David Harum grew directly from Edward Noyes Westcott’s experiences both with the people and the customs of Upstate New York and with a type of small-town American banker. David Harum is so convincingly rooted in northeastern rural America that it stands as a good example of American “local color” fiction that developed and flourished in the United States during the last half of the nineteenth century. Although local color as a literary movement contains diverse and often contradictory elements, the main energies of its writers were devoted to sketching regional geography, customs, and dialects; it developed partly as a counter to the “American novel” or attempted to capture the whole “American” experience in one work.
What is especially interesting in David Harum is Harum himself. Westcott has succeeded in uncovering, with generous detail, the moral and psychological forces, and the central impulses as well as the crotchets, of a small-town banker in Upstate New York. Harum’s incessant horse trading, his Yankee sense, and above all, his pragmatism form the central interest of the novel. On the one hand, Harum looks out for himself and so embodies that shrewd, self-interested outlook so characteristic of his type; on the other hand, Westcott has been careful to modify this selfishness with Harum’s quiet charity and rough-hewn sense of economic justice. Thus, David Harum stands as both a regional type and as an example of a certain economic morality. He is a banker, but he is also a good man.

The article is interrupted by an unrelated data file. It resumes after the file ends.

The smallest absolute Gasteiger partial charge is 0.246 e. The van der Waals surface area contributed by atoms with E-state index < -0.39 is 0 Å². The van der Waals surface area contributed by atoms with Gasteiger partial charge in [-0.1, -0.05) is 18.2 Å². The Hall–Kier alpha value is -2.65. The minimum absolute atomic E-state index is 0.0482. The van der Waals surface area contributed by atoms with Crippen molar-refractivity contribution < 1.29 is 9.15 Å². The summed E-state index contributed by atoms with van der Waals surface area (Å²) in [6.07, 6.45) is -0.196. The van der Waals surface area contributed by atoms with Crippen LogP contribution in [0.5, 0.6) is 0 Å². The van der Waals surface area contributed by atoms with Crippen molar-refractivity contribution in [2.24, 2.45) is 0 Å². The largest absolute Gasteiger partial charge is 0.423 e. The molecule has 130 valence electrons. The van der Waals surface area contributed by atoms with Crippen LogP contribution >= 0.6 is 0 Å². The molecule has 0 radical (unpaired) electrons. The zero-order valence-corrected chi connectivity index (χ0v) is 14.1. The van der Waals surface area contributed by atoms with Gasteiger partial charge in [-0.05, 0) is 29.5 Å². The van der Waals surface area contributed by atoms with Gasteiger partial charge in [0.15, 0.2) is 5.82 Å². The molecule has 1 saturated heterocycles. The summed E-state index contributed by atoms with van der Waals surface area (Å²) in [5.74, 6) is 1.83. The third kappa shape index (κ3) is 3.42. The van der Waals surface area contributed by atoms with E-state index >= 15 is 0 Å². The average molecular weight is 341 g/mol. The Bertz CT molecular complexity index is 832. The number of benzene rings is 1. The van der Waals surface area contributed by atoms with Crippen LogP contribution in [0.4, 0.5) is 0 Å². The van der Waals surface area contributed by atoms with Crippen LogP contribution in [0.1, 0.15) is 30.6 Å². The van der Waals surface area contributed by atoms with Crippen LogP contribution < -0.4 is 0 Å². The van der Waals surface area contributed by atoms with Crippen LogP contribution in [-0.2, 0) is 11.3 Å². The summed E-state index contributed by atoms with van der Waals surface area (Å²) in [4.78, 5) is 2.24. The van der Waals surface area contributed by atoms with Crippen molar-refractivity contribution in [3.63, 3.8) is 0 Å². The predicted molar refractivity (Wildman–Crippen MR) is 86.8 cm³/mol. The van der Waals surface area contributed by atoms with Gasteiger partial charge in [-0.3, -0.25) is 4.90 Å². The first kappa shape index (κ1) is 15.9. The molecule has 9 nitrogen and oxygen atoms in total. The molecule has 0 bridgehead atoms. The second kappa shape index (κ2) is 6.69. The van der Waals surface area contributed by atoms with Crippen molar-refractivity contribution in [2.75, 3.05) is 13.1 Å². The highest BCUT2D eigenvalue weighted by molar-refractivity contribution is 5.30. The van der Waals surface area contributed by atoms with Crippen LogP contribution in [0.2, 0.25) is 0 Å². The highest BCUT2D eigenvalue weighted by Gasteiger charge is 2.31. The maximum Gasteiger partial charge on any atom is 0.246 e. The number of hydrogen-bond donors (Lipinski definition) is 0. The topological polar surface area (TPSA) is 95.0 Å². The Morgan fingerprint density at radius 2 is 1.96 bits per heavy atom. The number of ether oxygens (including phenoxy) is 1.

The weakness in the novel is the plot concerning Lenox and his sweetheart. This plot, which takes the story too far from its central interest, both geographically and morally, seems both sentimental and contrived. Actually, the difficulty Westcott experienced in sustaining a purely regional narrative, as well as his sentimentality, are weaknesses common among the local colorists.